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Valery Rizzo's Eye on Brooklyn Urban Farming | Gallery
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Valery Rizzo's Eye on Brooklyn Urban Farming | Gallery

An interview with Brooklyn-born photographer Valery Rizzo about her passion for photographing urban farms: a selection of her images is featured in the gallery.

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Valery Rizzo is an American portrait, food and lifestyle photographer, interested in urban lifestyle and agriculture. In addition to her commercial work Valery is also working on a number of personal contemporary photography projects, one of which is a series for a book project focused on the rapidly changing borough of Brooklyn where she was born and raised. She lives in Park Slope and can often be found photographing urban farms, local producers, restaurants and the streets of Brooklyn.

Fine Dining Lovers caught up with the Brooklyn-born photographer to find out more about her farm-to-table and food market projects.

You are a born and bred city girl. How did your passion for photographing urban farms begin?
My photography of urban farming began together with a few other interests of mine. I was born and bred in Brooklyn, New York, which over the past ten years has been a place of constant change and gentrification, and most of my work is Brooklyn focused as a result of this. Around the same time as I started shooting food photography and the lifestyle and people behind the food I had joined a food coop in my neighborhood and through it found an interest in fresh local produce. I was also simultaneously working on a series for a project about Brooklyn, how it was changing, the juxtaposition of the old with the new and its preservation, along with my own self preservation as a Brooklynite. Through an editorial assignment I discovered the first rooftop farm in Brooklyn and decided it would be really interesting for my Brooklyn project as well. This farm was Eagle Street Rooftop Farm in Greenpoint. I think the fact that I am a city girl is the reason I responded so passionately to seeing a farm in an urban environment and the fact that it was on a rooftop made it all the more appealing and different then anything I was used to seeing. I then started photographing more urban farms for both assignment work and my Brooklyn project and started growing my own vegetable garden in the backyard of my apartment building. Then in 2013 I received a residency at The Brooklyn Navy Yard as a visiting artist and spent a year photographing Brooklyn Grange Rooftop Farm on a warehouse rooftop along with other things in the yard. That farm is perhaps my favorite place is all of New York City and I was fortunate enough to have formed a nice relationship with all the wonderful people and farmers there.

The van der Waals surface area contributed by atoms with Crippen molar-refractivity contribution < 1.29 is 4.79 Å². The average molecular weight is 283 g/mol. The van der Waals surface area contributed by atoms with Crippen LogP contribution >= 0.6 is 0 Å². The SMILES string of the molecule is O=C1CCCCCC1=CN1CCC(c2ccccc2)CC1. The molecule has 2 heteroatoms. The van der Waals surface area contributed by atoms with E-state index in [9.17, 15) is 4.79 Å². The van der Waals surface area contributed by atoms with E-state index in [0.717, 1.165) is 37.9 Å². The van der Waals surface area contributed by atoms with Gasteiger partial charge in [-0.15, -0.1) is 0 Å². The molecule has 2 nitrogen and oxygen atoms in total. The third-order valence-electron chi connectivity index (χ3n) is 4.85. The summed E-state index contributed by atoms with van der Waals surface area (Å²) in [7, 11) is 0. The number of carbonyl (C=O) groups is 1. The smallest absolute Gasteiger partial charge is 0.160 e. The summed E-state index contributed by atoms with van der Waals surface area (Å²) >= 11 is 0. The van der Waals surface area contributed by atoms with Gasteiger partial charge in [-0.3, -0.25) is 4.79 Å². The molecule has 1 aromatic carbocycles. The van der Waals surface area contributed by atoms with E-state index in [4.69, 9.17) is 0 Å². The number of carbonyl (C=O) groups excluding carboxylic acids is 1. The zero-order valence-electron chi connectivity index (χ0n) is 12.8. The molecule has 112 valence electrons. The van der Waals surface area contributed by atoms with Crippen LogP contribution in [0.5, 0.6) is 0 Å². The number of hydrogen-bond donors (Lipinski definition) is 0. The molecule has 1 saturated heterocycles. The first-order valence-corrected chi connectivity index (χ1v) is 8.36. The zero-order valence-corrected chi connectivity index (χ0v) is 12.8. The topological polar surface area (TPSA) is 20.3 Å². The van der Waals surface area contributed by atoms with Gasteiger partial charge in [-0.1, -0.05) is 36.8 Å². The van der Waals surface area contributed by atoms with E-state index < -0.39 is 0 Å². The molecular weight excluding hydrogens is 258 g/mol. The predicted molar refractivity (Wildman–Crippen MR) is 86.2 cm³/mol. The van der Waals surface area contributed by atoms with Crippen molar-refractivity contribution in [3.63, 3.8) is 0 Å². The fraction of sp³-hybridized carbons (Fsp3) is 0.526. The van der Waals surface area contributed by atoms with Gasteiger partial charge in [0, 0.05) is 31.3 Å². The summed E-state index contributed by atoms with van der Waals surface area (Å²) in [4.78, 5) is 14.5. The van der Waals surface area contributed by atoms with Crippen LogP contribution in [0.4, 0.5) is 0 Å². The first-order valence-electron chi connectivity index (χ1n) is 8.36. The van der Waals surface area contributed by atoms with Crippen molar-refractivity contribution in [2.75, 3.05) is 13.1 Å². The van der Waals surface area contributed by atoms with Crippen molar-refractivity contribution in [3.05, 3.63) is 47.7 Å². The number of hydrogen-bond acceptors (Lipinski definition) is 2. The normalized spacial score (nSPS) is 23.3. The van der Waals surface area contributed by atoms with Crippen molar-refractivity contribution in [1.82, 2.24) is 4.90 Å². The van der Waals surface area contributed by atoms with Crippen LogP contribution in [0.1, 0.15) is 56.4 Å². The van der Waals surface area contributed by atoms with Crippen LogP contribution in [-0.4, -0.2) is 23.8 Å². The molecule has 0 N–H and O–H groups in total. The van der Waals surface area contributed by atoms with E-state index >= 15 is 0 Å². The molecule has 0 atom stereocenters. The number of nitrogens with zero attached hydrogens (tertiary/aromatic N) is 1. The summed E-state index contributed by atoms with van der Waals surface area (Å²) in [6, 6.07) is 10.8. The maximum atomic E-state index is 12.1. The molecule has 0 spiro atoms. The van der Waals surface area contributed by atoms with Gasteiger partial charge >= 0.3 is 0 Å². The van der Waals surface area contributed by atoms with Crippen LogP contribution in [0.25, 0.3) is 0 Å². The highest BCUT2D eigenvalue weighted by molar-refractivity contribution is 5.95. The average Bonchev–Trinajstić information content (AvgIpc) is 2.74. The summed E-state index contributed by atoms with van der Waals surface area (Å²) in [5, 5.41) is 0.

As a photographer can you explain to us what is unique about working on urban farming projects as opposed to other projects?
Growing food is so important to the cycle of life. When I am on a farm I am always learning something new and I am constantly impressed by how things are grown and humbled by the hard work and brilliance that goes into farming. Vegetables and plants are gorgeous to me and I love the feeling of being in complete awe and want to express that in my photographs. The growers are also really down to earth great people and I really enjoy being around them as well.

Urban farming is about re-connecting communities to their food - how do you manage to tell that story through a camera lens?
I think when you can visually understand where your food comes from you learn to appreciate and educate yourself about what you are putting into your body nutritionally. I also think seeing the community volunteering and interacting through educational programs is a story worth telling. Most recently I started photographing Edgemere Farm out in Far Rockaway Queens, who are particularly involved in educating and serving the surrounding community. A large portion of the things they grow are Caribbean vegetables.

What do you see for the future of urban farming from your experiences?
More Rooftop Farms as well as more home gardens. Gardening at home whether in containers or raised beds is very rewarding and good for the soul. I also think one day more than ever we may need to eat locally as a necessity and growing your own food may very well be a very important skill to have. It’s also good for the environment.

Any other future projects you'd like to tell us about?
This summer i started a new project in Southern Italy called Terre. Terre, explores the region of Campania, Italy, where everyone seems to own a piece of land, whether it be a garden, a farm, a little plot in their front yard, family wars are waged over it. It further explores the connection of that land to family, the people and their history.

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